As insurers bolted from the market, plan choice dwindled—and premiums skyrocketed. The law's problems were particularly acute in Tennessee. In September, BlueCross BlueShield of Tennessee (BCBST) said that it would leave the state's largest markets, Nashville, Knoxville, and Memphis, leaving 130,000 customers to find new plans. BCBST had already requested and won permission for an average 62 percent rate hike in the state; the company expected a $500 million loss in 2017. Two other insurers operating there, Cigna and Humana, had requested rate hikes of 23 and 29 percent, respectively, but had been allowed to refile at even higher rates—46 and 44 percent. The state's insurance commissioner allowed the move out of fear of a mass exit of insurers, warning that the state's Obamacare exchange was "very near collapse."
As it was, BCBST's partial exit left many without much choice of plans. According to The Tennessean, 72 of the state's 95 counties will be served by just one carrier in 2017.
Nationally, the number of insurance plans available in the exchanges was also dropping dramatically. About a third of the country's counties would be served by just one insurer in 2017, according to an estimate by Avalere, a health policy consultancy. In Arizona, one county very nearly ended up with no insurer providing exchange coverage at all. Only after receiving approval on a 51 percent premium hike did Blue Cross Blue Shield of Arizona agree to sell Obamacare plans in the county. The company agreed to sell there even while facing substantial losses in its overall Obamacare business, and urging policy makers to stabilize the market—making it clear that it couldn't sustain such losses for long.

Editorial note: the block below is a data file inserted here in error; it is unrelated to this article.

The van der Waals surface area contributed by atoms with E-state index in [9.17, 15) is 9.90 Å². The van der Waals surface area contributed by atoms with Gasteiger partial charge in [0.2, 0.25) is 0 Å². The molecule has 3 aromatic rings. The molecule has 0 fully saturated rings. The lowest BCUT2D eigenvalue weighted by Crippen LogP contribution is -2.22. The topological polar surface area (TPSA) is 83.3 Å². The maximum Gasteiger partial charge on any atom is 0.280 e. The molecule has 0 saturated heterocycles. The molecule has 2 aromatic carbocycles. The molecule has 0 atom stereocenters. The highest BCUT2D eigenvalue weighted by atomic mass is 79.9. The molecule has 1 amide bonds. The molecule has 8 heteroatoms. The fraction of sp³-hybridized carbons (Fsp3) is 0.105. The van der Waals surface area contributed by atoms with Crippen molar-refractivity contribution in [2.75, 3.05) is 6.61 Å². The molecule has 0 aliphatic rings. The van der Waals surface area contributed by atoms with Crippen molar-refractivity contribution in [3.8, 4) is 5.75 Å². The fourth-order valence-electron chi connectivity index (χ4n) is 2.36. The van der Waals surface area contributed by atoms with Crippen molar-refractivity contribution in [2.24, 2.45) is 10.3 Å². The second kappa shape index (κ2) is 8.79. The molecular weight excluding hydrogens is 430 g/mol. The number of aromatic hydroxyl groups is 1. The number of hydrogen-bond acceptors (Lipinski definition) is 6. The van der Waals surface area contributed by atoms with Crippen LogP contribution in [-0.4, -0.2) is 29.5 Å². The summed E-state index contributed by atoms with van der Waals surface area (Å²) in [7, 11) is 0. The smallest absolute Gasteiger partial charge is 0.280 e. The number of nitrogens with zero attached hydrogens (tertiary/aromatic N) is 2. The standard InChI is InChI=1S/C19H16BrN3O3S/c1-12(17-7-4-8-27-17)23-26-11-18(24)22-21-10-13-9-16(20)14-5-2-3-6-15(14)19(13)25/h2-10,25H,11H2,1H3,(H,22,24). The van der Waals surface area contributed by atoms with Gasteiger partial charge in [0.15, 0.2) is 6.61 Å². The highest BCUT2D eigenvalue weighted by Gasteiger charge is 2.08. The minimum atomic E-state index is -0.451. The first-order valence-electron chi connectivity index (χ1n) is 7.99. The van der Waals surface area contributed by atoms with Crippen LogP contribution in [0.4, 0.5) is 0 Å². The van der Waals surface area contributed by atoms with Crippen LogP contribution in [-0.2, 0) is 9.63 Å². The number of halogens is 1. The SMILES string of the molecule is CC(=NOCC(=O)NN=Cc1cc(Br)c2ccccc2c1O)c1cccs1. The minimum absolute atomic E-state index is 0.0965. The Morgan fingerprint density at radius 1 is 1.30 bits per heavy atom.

As it turned out, exchange enrollments have come in far below initial projections. Obamacare in 2016 seemed to be, if not fully descended into a death spiral, standing on the precipice of one.
This is the fundamental problem for insurers, and for the law: Not enough people are signed up. More specifically, not enough healthy people are signed up. Virtually every insurer that has pulled back from the law has cited losses stemming from a sicker and more expensive than expected exchange population. That means insurers have to raise premiums to cover costs.
More than a year after UnitedHealth's earnings call, there is little reason to believe that the situation will improve. In October, the financial analysis firm S&P Global forecast that overall Obamacare enrollment was likely to stagnate in 2017. And more insurers look ready to ditch their Obamacare business. In November, as the exchanges opened for business, Anthem—which sells Blue Cross Blue Shield plans in 14 states—said that "overall the financial performance in individual ACA compliant products has been disappointing." The company hinted that it might follow its competitors and pull back next year. "If we do not see clear evidence of an improving environment and a path towards sustainability in the marketplace, we will likely modify our strategy in 2018," Anthem Chief Executive Officer Joseph Swedish said on an earnings call. If Anthem does back away, it would mean that all of the major national health insurers had substantially scaled back their business.